These days, you do it without a second thought — you pull out your phone to open a GPS app to help you get where you're going. It doesn't matter if you're in a foreign country or your own city, using a GPS is an almost-daily action for many people. Using a GPS or a similar app certainly has benefits; you’re sure to get where you’re going, and the step-by-step directions mean you don’t have to think about the journey at all. But does that defeat the whole purpose of traveling? Here are a few reasons you should consider turning off the GPS when you travel.
Engage with the Locals
Remember the days when you had to pull the car over and ask for directions if you were lost? It might seem like lightyears ago, but we think it’s time to bring this trend back. It’s a fantastic way to meet locals and strike up a conversation. You may learn more about the area you're visiting, getting the inside scoop on shortcuts and local gems. Maybe there's a better coffee shop around the corner or a bus line that will get you to your destination faster.
Hone Your Navigation Skills
Navigation isn’t like riding a bike — you won’t be able to jump on and keep going no matter how much time has passed. Instead, research has proven that drivers who follow satellite navigation instructions have more trouble figuring out where they’ve been than drivers who use maps. GPS fans also can’t tell when they’ve been directed to go past the same point twice; that’s why rescue teams regularly have to go out in search of people who didn’t charge their phone and then couldn’t figure out where they were going. When you stop using your GPS and start figuring things out for yourself, it will become much easier to tell where you’re going.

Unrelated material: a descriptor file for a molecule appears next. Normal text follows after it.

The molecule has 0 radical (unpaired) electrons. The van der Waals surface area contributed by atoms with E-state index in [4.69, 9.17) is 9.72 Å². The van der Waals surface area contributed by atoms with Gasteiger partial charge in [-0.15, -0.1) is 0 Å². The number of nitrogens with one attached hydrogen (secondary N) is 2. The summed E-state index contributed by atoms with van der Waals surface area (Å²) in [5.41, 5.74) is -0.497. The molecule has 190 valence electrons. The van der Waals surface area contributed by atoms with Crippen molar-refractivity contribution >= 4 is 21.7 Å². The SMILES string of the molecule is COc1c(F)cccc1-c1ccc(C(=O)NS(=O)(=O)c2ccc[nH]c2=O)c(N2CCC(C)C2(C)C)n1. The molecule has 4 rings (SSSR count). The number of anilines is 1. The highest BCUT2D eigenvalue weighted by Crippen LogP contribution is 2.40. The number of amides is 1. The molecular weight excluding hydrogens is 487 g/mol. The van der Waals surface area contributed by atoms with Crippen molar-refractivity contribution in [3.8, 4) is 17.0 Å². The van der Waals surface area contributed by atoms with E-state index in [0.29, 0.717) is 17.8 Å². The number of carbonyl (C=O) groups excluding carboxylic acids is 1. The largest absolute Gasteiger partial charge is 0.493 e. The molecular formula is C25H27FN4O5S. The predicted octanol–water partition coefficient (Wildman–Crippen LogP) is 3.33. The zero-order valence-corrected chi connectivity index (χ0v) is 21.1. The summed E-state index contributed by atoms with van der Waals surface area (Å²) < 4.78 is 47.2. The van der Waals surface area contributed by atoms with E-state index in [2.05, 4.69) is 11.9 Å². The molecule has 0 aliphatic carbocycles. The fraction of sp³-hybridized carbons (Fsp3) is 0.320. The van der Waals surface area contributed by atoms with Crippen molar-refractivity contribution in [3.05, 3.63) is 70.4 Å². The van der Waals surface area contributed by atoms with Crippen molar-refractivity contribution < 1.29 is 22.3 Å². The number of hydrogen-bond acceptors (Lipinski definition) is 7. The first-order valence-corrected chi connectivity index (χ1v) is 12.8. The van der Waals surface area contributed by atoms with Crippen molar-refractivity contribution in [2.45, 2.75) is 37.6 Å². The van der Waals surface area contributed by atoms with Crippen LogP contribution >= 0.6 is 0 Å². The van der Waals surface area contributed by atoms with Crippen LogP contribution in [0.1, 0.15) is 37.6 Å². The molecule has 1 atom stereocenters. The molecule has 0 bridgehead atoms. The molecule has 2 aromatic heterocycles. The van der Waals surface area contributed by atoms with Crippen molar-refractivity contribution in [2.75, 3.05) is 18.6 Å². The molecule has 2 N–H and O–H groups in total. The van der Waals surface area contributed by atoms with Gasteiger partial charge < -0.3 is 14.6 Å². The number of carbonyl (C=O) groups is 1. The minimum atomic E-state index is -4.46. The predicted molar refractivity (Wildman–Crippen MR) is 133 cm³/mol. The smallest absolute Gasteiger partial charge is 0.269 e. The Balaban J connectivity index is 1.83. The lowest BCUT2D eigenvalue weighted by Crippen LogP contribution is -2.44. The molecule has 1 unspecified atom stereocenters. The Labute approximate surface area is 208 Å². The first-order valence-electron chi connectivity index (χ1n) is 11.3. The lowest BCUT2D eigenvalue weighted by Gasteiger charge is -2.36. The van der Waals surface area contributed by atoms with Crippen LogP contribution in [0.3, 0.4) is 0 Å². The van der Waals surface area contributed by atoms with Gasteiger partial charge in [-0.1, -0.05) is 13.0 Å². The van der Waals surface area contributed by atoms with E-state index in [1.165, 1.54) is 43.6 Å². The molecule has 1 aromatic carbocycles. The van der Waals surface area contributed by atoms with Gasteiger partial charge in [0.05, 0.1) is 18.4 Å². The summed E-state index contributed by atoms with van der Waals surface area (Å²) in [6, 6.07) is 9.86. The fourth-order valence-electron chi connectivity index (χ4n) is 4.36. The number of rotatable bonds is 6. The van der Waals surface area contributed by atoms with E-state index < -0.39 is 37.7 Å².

Another benefit of navigating yourself is you'll better get to know the area in which you're staying. By the end of the trip you might even feel like a local, knowing which streets to turn down and how to get to and from your new favorite coffee shop.
Paying too much attention to your GPS while driving can cause you to be distracted and might result in a traffic accident. And over-dependence on a GPS system can dull your logic and common sense. Many people follow the instructions from their GPS no matter what, even to the point of going into an area that’s clearly unsafe. If you’re walking around a foreign city and navigating on your own, however, you’ll be much more aware of your surroundings. So if you start veering into an unsafe area, you'll be better able to back track and find a new way.
Discover a Hidden Gem
Think back to your favorite vacations over the years. What was your favorite activity on those trips? For most people, it's probably not the preplanned tour or carefully structured activity — instead, it was likely something spontaneous and unexpected, like the restaurant you saw on the side of the road and tried on a whim.
Often, spontaneity makes for the best adventures. There’s actually science to back this up: Scheduling your free time can cause anxiety instead of helping you relax, because you’re essentially just creating yet another to-do list for yourself. So if you find a random attraction by the side of the road and decide to stop in, you’ll most likely enjoy it more. Mapping yourself to and from a destination leaves little room to deviate and discover something new. And isn't that what travel is all about in the first place?
Take a Detour
Even the most thorough Internet search might not clue you into every mountain overlook or hidden swimming hole. Driving through a new area and taking a wrong turn could actually result in a beautiful view that isn't splashed all over Instagram.
The next time you go on vacation, resist the urge to use your GPS. (In fact, consider turning off your phone all together — there are lots of benefits to that, too.) Maybe not all who wander are lost. But it’s certainly okay if you are.